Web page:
Today's Merck is a global healthcare leader working to help the world be well. Merck is known as MSD outside the United States and Canada. Through our prescription medicines, vaccines, biologic therapies, and consumer care and animal health products, we work with customers and operate in more than 140 countries to deliver innovative health solutions. We also demonstrate our commitment to increasing access to healthcare through far-reaching policies, programs and partnerships.
For more information, visit http://www.merck.com/ and connect with us on Twitter, Facebook and YouTube.
This news release includes "forward-looking statements" within the meaning of the safe harbor provisions of the United States Private Securities Litigation Reform Act of 1995. Such statements may include, but are not limited to, statements about the benefits of the merger between Merck and Schering-Plough, including future financial and operating results, the combined company's plans, objectives, expectations and intentions and other statements that are not historical facts. Such statements are based upon the current beliefs and expectations of Merck's management and are subject to significant risks and uncertainties. Actual results may differ from those set forth in the forward-looking statements.
The following factors, among others, could cause actual results to differ from those set forth in the forward-looking statements: the possibility that the expected synergies from the merger of Merck and Schering-Plough will not be realized, or will not be realized within the expected time period; the impact of pharmaceutical industry regulation and health care legislation; the risk that the businesses will not be integrated successfully; disruption from the merger making it more difficult to maintain business and operational relationships; Merck's ability to accurately predict future market conditions; dependence on the effectiveness of Merck's patents and other protections for innovative products; the risk of new and changing regulation and health policies in the United States and internationally and the exposure to litigation and/or regulatory actions.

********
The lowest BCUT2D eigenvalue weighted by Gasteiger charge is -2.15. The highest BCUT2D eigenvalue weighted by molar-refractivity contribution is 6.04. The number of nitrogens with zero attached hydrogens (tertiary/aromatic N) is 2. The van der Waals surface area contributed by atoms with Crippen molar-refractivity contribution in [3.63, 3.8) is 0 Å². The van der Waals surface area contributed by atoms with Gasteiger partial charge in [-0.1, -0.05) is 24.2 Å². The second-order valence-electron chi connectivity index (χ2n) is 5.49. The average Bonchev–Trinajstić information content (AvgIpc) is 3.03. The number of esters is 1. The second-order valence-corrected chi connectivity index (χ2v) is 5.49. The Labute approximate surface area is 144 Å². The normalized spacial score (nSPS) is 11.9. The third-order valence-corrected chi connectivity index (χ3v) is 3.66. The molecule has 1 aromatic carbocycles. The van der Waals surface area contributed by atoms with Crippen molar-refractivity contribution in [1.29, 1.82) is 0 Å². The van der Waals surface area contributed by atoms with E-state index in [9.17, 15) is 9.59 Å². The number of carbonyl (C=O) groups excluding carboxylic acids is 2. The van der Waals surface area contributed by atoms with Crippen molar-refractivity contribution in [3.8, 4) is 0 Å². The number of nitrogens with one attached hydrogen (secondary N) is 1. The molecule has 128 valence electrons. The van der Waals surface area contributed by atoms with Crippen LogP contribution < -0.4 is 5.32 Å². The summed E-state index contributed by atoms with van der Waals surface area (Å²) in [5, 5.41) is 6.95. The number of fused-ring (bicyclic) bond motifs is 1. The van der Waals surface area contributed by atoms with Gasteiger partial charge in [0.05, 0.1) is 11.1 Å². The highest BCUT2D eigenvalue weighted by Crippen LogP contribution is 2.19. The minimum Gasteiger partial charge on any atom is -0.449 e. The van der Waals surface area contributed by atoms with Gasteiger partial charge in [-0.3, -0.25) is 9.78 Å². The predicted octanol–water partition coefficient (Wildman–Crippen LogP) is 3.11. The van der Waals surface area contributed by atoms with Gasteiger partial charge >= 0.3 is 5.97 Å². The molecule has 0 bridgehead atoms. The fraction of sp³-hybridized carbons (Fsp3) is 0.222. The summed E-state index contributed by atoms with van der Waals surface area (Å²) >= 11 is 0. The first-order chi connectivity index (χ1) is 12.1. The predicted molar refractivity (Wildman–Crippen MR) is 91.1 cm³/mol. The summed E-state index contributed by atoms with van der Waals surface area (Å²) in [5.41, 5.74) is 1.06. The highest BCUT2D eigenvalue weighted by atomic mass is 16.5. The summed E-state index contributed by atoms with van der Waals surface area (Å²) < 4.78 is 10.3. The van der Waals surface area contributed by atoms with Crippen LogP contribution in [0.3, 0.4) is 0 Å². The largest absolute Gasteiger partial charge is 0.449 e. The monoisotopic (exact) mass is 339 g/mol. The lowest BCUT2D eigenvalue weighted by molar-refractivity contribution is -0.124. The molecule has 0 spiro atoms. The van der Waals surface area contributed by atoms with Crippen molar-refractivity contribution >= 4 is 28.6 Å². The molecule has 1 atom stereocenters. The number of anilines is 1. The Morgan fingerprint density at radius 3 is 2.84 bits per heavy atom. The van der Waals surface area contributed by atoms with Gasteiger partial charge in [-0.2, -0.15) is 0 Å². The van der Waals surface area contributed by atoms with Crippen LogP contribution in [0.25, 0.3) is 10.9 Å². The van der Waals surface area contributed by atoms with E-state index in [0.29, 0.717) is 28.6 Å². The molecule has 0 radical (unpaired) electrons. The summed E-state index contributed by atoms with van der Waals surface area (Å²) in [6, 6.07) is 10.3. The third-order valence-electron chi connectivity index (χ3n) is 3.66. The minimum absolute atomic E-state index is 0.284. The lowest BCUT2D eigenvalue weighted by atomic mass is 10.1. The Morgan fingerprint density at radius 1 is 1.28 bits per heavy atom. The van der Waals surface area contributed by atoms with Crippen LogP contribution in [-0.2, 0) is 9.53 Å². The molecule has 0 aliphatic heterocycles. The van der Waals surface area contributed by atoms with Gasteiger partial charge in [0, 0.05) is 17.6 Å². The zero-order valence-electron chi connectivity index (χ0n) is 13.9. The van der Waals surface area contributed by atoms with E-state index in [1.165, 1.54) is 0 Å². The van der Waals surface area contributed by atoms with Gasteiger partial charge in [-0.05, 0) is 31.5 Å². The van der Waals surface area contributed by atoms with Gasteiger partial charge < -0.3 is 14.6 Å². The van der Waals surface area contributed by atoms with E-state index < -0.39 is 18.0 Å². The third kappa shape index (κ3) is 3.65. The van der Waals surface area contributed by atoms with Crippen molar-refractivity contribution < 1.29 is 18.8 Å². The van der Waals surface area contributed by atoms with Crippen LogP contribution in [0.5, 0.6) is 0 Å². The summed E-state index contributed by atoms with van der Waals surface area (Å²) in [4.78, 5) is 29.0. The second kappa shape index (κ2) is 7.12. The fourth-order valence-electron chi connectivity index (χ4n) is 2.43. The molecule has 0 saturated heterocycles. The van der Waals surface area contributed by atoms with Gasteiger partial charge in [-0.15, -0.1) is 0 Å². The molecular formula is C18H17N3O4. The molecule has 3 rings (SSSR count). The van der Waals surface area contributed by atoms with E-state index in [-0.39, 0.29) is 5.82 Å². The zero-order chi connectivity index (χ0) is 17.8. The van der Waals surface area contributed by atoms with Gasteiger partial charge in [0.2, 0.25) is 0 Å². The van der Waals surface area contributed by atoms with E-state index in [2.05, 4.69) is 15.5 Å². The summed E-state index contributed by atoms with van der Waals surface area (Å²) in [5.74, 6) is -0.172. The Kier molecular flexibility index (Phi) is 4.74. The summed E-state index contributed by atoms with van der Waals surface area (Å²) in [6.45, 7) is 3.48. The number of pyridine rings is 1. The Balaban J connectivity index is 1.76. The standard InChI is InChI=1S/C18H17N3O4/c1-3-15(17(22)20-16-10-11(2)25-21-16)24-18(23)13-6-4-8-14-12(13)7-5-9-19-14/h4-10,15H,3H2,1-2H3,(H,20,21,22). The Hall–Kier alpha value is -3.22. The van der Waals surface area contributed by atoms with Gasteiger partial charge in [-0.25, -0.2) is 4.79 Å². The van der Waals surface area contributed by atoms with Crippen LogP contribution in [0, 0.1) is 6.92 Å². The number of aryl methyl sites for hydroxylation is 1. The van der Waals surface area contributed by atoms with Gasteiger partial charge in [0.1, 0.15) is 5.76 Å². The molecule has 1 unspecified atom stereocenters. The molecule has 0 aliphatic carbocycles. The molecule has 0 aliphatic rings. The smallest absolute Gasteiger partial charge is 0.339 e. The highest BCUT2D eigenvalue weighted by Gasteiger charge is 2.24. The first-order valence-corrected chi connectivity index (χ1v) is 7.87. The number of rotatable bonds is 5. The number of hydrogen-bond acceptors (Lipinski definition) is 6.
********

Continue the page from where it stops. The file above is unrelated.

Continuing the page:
Merck undertakes no obligation to publicly update any forward-looking statement, whether as a result of new information, future events or otherwise. Additional factors that could cause results to differ materially from those described in the forward-looking statements can be found in Merck's 2010 Annual Report on Form 10-K and the company's other filings with the Securities and Exchange Commission (SEC) available at the SEC's Internet site
Merck and Roche have started clinical trials to investigate combinations of their hepatitis C drugs.
The first trial is designed to test Merck’s new oral hepatitis C drug Victrelis, in combination with Roche’s established treatments Pegasys and Copegus, alongside its investigational oral treatment HCV NS5B.
The four drugs will aim to treat adult patients with chronic HCV genotype 1 infection who had a poor response to treatment with Pegasys and Copegus. Roche’s HCV NS5B is a nucleoside polymerase inhibitor, and has a similar mechanism of action to Victrelis.
The Phase II study, called DYNAMO 1, plans to recruit patients at 25 sites across the globe. Eliav Barr, vice president of infectious diseases at Merck, said: “Victrelis is the first in a new class of medicines for the treatment of chronic HCV genotype 1 infection, and when used in combination with peginterferon alfa, can significantly increase a patient's chance of achieving undetectable levels of the virus.
“The start of this new study is an important milestone in our collaboration with Roche as we work to build on the innovative platform Victrelis provides, by evaluating it in combination therapy with new investigational medicines for the treatment of chronic HCV genotype 1 infection, and also emphasises our ongoing commitment to seeking novel treatment options for patients with chronic HCV.”
This forms part of a co-promotion deal signed between the two firms in May this year.As well as conducting clinical trials to assess the efficacy of combination therapies, the pair said they were also looking to raise awareness of the disease in emerging markets. The current US licence for Victrelis stipulates that it must be used in combination with Pegasys and Copegus.
There have currently been no trials to show how well the drug works in combination with other oral polymerase inhibitors, such as Roche’s HCV NS5B.Ben Adams